Adam Ingram, the armed forces minister, has admitted in a letter to Michael Moore, the Liberal Democrat foreign affairs spokesman, that the government does not know whether CIA-chartered planes landing at military airfields in Britain were regarded as US government or commercial flights.
He also makes it clear that Britain is under no obligation to ask the US about the purpose of the flights, and the US does not have to say. Mr Moore asked three months ago for details of three planes known to have been used by the CIA and to have passed through military airfields. In his reply, seen by the Guardian, Mr Ingram says RAF airfields cannot confirm whether the planes "were, or were not, US state aircraft".
Flights used by state agencies are obliged to obtain clearance before passing through, or landing in, a foreign country. However, Mr Ingram said that Britain had negotiated a "standing block agreement" with the US whereby the government had to be notified only if the aircraft was carrying "VIPs or dangerous air cargo".
His admissions became known as a report by the Council of Europe accused Britain of offering logistical support for CIA operations and providing information used during the torture of a terrorist suspect. Many European countries turned a blind eye to CIA "rendition" operations, the report says.
"Ministers must answer specific allegations of British assistance, and explain why they have failed to ask hard questions of their Americans counterparts", Mr Moore said yesterday. He added: "We urgently need complete transparency from the British government, an independent inquiry and a review of the relevant international legislation."
The Blair government, and several other governments around Europe, appear to be adopting a "Don't ask, don't tell" policy regarding these US rendition flights.Indeed, Blair hardened his non co-operative stance on this matter yesterday when he told Menzies Campbell, the leader of the Liberal Democrats, "We have said absolutely all we have to say on this. There is nothing more to add to it."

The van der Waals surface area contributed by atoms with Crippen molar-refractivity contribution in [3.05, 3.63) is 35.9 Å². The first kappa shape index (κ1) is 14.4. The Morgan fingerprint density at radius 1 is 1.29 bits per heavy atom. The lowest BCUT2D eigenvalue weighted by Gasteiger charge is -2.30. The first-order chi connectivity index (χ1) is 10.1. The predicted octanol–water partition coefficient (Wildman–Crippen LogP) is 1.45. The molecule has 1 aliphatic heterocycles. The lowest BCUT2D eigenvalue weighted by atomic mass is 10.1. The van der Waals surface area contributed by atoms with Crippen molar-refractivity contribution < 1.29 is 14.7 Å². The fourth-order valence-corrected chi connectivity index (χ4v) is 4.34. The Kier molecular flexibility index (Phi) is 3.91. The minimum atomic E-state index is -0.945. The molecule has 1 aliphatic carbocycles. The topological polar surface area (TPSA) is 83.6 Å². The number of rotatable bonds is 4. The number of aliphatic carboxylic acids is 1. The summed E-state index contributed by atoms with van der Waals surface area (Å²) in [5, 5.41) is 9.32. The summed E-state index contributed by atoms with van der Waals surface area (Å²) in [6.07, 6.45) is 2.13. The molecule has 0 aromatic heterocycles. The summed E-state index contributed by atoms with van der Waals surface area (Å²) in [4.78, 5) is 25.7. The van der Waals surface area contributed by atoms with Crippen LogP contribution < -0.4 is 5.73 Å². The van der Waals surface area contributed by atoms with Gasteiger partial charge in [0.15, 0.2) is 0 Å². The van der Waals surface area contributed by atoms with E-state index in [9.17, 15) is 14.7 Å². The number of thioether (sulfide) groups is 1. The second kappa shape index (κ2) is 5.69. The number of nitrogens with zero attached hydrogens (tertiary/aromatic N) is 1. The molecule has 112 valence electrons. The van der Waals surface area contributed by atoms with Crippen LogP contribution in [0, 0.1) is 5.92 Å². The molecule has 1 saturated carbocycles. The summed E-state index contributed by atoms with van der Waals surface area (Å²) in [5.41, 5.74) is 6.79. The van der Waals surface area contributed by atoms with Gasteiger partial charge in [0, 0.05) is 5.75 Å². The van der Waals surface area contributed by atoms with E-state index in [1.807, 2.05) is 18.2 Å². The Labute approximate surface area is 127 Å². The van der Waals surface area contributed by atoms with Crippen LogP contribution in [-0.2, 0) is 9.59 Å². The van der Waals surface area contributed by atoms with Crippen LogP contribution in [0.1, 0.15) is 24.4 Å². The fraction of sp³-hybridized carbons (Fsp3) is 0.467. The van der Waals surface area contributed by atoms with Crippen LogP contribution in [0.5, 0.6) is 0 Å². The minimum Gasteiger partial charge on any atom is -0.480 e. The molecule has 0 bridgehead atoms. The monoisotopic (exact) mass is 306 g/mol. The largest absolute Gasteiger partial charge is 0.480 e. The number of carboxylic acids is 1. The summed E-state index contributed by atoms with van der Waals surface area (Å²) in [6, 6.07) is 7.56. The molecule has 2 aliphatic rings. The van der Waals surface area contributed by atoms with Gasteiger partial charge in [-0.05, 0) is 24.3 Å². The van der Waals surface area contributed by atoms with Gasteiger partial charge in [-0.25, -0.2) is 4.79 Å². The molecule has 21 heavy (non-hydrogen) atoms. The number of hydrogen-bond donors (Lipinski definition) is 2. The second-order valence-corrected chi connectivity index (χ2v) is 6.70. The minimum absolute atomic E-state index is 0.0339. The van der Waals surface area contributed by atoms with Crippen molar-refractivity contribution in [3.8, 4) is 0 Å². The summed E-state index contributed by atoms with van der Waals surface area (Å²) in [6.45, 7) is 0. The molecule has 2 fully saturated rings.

This is simply not an acceptable stance. We cannot claim to oppose torture and then allow the US to use our bases in what we suspect are flights of rendition.
Blair is once again guilty of an abdication of his responsibility to ensure that UK air bases are not being used to facilitate behaviour that we disapprove of.
He may think he is being the US's greatest ally, but he is certainly not being the US's greatest friend. Sometime a friend has to tell you that you are wrong.
Blair appears to be facilitating the US in actions that are guaranteed to damage the world's opinion of the US in the long term.
As Abu Ghraib, Guantanamo and countless other scandals have proven, these things have a way of leaking out.
Much as Blair and others dance and weave in an attempt to blind us from what is happening, one day we will find out the truth about these rendition flights.
On that day, Blair will be asked to explain himself.
I have no doubt that Blair will be long out of office by then and his reputation will be so damaged that this will simply be a further stain on his already deeply soiled character.
The danger for Americans is that both Bush and Blair are damaging the reputation of a country once known for it's high moral values.
And a reputation squandered is never easily won back. Fame is a notoriously fickle beast that comes and goes at it's own will.
Infamy lasts considerably longer.
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Rendition 'massively damaging' to counter-terrorism effort